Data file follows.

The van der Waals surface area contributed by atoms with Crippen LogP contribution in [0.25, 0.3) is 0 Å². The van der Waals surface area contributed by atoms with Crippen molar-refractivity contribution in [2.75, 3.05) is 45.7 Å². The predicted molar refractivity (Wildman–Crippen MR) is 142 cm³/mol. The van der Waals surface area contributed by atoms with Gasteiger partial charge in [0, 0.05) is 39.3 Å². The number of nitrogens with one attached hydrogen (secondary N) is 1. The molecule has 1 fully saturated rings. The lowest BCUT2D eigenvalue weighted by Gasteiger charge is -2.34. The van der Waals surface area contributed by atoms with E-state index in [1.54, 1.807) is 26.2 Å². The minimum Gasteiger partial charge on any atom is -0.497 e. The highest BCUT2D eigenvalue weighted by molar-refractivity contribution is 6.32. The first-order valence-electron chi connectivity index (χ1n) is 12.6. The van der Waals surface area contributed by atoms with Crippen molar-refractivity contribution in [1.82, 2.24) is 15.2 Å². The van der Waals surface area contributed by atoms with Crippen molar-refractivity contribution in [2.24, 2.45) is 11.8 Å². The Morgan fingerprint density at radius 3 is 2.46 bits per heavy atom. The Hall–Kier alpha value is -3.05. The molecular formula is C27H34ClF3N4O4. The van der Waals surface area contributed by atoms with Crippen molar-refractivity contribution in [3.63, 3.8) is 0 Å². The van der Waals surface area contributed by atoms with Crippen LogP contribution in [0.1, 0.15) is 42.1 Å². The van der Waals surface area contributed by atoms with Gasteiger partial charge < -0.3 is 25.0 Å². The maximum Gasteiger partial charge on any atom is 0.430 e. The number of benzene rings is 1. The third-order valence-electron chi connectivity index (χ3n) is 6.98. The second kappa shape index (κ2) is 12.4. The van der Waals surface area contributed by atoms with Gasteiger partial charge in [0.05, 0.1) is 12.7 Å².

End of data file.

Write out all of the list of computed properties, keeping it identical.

The van der Waals surface area contributed by atoms with Crippen LogP contribution in [0.25, 0.3) is 0 Å². The van der Waals surface area contributed by atoms with Crippen molar-refractivity contribution in [2.75, 3.05) is 45.7 Å². The predicted molar refractivity (Wildman–Crippen MR) is 142 cm³/mol. The van der Waals surface area contributed by atoms with Gasteiger partial charge in [0, 0.05) is 39.3 Å². The number of nitrogens with one attached hydrogen (secondary N) is 1. The molecule has 1 fully saturated rings. The lowest BCUT2D eigenvalue weighted by Gasteiger charge is -2.34. The van der Waals surface area contributed by atoms with E-state index in [1.54, 1.807) is 26.2 Å². The minimum Gasteiger partial charge on any atom is -0.497 e. The highest BCUT2D eigenvalue weighted by molar-refractivity contribution is 6.32. The first-order valence-electron chi connectivity index (χ1n) is 12.6. The van der Waals surface area contributed by atoms with Crippen molar-refractivity contribution in [1.82, 2.24) is 15.2 Å². The van der Waals surface area contributed by atoms with Crippen molar-refractivity contribution in [2.24, 2.45) is 11.8 Å². The Morgan fingerprint density at radius 3 is 2.46 bits per heavy atom. The Hall–Kier alpha value is -3.05. The molecular formula is C27H34ClF3N4O4. The van der Waals surface area contributed by atoms with Crippen molar-refractivity contribution in [3.63, 3.8) is 0 Å². The van der Waals surface area contributed by atoms with Crippen LogP contribution in [0.1, 0.15) is 42.1 Å². The van der Waals surface area contributed by atoms with Gasteiger partial charge < -0.3 is 25.0 Å². The maximum Gasteiger partial charge on any atom is 0.430 e. The number of benzene rings is 1. The third-order valence-electron chi connectivity index (χ3n) is 6.98. The second kappa shape index (κ2) is 12.4. The van der Waals surface area contributed by atoms with Gasteiger partial charge in [0.05, 0.1) is 12.7 Å².